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Frangos v. Bank of America, N.A.

United States Court of Appeals, First Circuit

June 21, 2016

THOMAS FRANGOS; FRANCES FRANGOS, Plaintiffs, Appellants,
v.
BANK OF AMERICA, N.A.; THE BANK OF NEW YORK MELLON; NEW PENN FINANCIAL, LLC, d/b/a Shellpoint Mortgage Servicing, Defendants, Appellees.

         APPEAL FROM THE UNITED STATES DISTRICT COURT FOR THE DISTRICT OF NEW HAMPSHIRE [Hon. Paul J. Barbadoro, U.S. District Judge]

          John L. McGowan on brief for appellants.

          Phoebe N. Coddington, Elizabeth T. Timkovich, and Winston & Strawn LLP on brief for appellees Bank of America, N.A. and The Bank of New York Mellon.

          Joseph J. Patry and Blank Rome LLP on brief for appellee New Penn Financial, LLC.

          Before Lynch, Stahl, and Kayatta, Circuit Judges.

          STAHL, Circuit Judge.

         After twice defaulting on their mortgage, Thomas and Frances Frangos brought suit against the defendants, Bank of America, N.A. ("BoA"), The Bank of New York Mellon ("BoNYM"), and New Penn Financial, LLC, seeking to forestall a planned foreclosure sale of their home. The Frangoses now appeal from the district court's entry of summary judgment in favor of the defendants. Discerning no error, we AFFIRM.

         Facts & Background

         In 2005, the Frangoses borrowed $599, 000 to refinance an existing mortgage on their Portsmouth, New Hampshire home. In exchange, the Frangoses pledged the home as collateral to secure a promissory note issued to the lender in the same amount.

         Beginning in 2007, the Frangoses suffered financially as Mr. Frangos battled cancer and as the recession battered his construction business. The Frangoses defaulted on the mortgage twice, first in 2007 and again in 2009. After the first default, the loan was restructured, but, notwithstanding the restructuring, the Frangoses again fell into default. It is undisputed that although the Frangoses' last mortgage payment was made in 2009, they continue to reside in the home to this day.

         As often occurred during this period of time, after their initial issuance, the mortgage and the promissory note changed hands repeatedly in the secondary mortgage market. In 2011, both came to be held by BoNYM.[1] From 2011 until 2013, BoNYM and the Frangoses engaged in protracted negotiations aimed at further restructuring the loan. When these negotiations ultimately proved unsuccessful, a foreclosure sale was scheduled for September 2013. On the eve of the sale, however, the Frangoses filed suit in New Hampshire state court, where they successfully obtained a preliminary injunction barring the sale from moving forward.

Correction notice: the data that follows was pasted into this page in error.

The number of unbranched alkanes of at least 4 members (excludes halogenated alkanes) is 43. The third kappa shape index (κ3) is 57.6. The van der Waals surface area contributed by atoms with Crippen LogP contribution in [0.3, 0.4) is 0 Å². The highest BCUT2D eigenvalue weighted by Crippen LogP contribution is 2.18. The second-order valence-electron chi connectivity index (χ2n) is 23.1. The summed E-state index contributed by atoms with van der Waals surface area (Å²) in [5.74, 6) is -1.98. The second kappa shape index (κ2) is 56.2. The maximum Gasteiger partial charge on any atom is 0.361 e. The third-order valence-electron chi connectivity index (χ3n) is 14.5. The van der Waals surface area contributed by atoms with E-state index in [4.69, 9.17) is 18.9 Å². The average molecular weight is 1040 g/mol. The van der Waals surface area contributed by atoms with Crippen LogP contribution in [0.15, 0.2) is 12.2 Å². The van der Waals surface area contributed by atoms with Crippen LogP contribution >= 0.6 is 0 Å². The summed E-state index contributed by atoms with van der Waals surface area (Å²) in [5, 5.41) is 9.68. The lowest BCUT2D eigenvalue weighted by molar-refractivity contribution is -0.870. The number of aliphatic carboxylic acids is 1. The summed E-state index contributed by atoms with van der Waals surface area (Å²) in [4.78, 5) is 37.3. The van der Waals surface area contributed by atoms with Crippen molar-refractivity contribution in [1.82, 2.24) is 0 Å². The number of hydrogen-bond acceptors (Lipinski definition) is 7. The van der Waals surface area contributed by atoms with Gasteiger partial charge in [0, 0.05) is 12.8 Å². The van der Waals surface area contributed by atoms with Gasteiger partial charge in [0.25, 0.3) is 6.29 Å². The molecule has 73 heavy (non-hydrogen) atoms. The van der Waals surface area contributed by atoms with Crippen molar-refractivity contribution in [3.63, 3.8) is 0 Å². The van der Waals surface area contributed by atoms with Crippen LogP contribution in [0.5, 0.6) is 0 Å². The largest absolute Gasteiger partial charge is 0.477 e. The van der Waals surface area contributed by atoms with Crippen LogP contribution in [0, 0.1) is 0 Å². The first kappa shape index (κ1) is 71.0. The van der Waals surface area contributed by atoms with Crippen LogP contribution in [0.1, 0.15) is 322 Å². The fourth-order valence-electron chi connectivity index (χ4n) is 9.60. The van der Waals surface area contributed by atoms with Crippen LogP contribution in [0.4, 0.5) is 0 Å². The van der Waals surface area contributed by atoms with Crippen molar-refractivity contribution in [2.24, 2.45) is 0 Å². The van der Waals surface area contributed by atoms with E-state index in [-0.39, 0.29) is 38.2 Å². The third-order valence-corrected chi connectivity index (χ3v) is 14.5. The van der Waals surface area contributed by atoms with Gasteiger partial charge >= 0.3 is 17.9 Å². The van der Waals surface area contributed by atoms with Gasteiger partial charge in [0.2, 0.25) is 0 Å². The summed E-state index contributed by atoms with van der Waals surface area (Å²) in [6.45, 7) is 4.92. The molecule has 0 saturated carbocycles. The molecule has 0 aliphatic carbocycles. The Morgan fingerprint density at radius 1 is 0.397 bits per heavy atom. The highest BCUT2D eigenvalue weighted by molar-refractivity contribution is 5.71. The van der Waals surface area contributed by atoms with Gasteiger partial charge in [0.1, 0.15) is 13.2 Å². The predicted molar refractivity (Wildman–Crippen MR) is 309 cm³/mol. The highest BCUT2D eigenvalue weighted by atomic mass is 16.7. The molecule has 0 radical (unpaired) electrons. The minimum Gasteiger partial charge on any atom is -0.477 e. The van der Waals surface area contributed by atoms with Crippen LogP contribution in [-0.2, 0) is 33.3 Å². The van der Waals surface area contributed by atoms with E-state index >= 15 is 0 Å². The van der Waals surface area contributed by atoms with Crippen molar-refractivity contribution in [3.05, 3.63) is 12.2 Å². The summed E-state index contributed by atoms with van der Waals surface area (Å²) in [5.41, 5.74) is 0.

Although the foreclosure proceedings were later cancelled, the lawsuit remained pending. After the removal of the action to the federal court, the Frangoses filed an amended complaint. They sought an injunction permanently barring the defendants from foreclosing, as well as damages premised on BoA's alleged breach of a provision in the mortgage agreement obligating the lender to provide the borrower with a detailed notice of default and right to cure prior to foreclosing.

         Ultimately, the district court granted summary judgment in favor of the defendants. See Frangos v. Bank of Am., N.A., No. 13-CV-472-PB, 2015 WL 6829104 (D.N.H. Nov. 6, 2015). With respect to the request for a permanent injunction, the district court found that because the foreclosure had been cancelled, the Frangoses could not make the necessary showing that they would suffer irreparable harm in the absence of injunctive relief. Id. at *2 (citing Global Naps, Inc. v. Verizon New Eng., Inc., 706 F.3d 8, 13-14 (1st Cir. 2013) (per curiam)). And, as to the claim for breach of the mortgage agreement's notice provision, the district court found that the Frangoses had not suffered compensable monetary damages. Id. at *2-3. This appeal followed.

         Discussion

         We review de novo the district court's entry of summary judgment, assessing the record in the light most favorable to the Frangoses and resolving all reasonable inferences in their favor. Binghamv.Supervalu, Inc., 806 F.3d 5, 9 (1st Cir. 2015). The entry of summary judgment is appropriate where "there is no genuine dispute as to any material fact and the ...


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